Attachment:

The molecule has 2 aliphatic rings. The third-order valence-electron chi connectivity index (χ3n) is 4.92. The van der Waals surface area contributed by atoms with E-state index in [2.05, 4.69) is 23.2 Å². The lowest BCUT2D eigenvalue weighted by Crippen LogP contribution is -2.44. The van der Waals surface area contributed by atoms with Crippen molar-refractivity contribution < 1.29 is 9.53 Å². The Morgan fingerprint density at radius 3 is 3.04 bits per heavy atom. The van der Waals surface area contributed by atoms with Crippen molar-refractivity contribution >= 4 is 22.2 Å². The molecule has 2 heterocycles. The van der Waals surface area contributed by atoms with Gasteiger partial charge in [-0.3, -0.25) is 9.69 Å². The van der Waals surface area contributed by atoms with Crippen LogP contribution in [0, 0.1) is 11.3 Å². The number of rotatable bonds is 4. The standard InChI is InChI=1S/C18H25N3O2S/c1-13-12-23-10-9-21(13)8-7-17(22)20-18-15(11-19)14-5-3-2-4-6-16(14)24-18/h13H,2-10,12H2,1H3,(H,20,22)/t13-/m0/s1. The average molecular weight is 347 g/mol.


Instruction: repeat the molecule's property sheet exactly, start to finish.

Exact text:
The molecule has 2 aliphatic rings. The third-order valence-electron chi connectivity index (χ3n) is 4.92. The van der Waals surface area contributed by atoms with E-state index in [2.05, 4.69) is 23.2 Å². The lowest BCUT2D eigenvalue weighted by Crippen LogP contribution is -2.44. The van der Waals surface area contributed by atoms with Crippen molar-refractivity contribution < 1.29 is 9.53 Å². The Morgan fingerprint density at radius 3 is 3.04 bits per heavy atom. The van der Waals surface area contributed by atoms with Crippen molar-refractivity contribution >= 4 is 22.2 Å². The molecule has 2 heterocycles. The van der Waals surface area contributed by atoms with Gasteiger partial charge in [-0.3, -0.25) is 9.69 Å². The van der Waals surface area contributed by atoms with Crippen LogP contribution in [0, 0.1) is 11.3 Å². The number of rotatable bonds is 4. The standard InChI is InChI=1S/C18H25N3O2S/c1-13-12-23-10-9-21(13)8-7-17(22)20-18-15(11-19)14-5-3-2-4-6-16(14)24-18/h13H,2-10,12H2,1H3,(H,20,22)/t13-/m0/s1. The average molecular weight is 347 g/mol.